"The best win I've had since I left TV was in a casino in Paris. The standard in Europe isn't as tough as Britain and by the end of the first night I was up three grand. I was really in form. By the end of the run I'd won more than £20,000 and had a big fat cheque in my pocket. It was one of the greatest highs I've ever had. I don't normally celebrate when I win because I know a loss can be just around the corner, but I went on the town that night. I remember dancing and thinking, 'twenty grand for a week's work, this is the life for me. If I carry on I'll have a big house in a few years and be sorted.'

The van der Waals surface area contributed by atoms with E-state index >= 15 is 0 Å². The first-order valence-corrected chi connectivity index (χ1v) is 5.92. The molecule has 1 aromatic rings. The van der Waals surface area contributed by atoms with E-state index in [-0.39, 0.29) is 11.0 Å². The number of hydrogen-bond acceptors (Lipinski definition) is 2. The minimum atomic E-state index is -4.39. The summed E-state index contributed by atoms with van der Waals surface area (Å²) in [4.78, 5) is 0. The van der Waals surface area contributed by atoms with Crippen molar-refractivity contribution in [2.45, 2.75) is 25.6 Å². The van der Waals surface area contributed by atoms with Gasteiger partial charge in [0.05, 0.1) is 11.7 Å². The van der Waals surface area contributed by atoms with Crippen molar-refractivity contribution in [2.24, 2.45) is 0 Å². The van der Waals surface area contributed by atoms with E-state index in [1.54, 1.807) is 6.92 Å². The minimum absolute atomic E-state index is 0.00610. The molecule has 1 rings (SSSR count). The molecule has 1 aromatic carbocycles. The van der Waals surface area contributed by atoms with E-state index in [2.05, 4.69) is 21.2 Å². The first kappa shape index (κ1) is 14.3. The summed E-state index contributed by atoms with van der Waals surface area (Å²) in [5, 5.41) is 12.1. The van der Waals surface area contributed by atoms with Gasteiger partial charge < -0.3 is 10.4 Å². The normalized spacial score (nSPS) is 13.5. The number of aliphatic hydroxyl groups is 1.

But poker is a cruel game. I went to Paris again just before Christmas and this time I couldn't do anything right. I played far too open and when I started losing I began to chase my money. My whole game went on tilt and I was even losing great hands to players who were getting miracle cards. It got worse and worse and by the end of the week I'd lost £15,000. That's when you feel the pressure. After that trip I didn't want to play poker any more. I was no where near going skint, but I needed to take a step back, so lately I've been playing in smaller games for just a couple of grand a time to get me back in form. If you're a professional player you have to forget about the losses. If you start to play bigger to get the money back you're on the way out." Ross has not been seen on television or in showbiz circles since leaving the series, but many in the entertainment industry thought he had simply slipped into hard-up obscurity.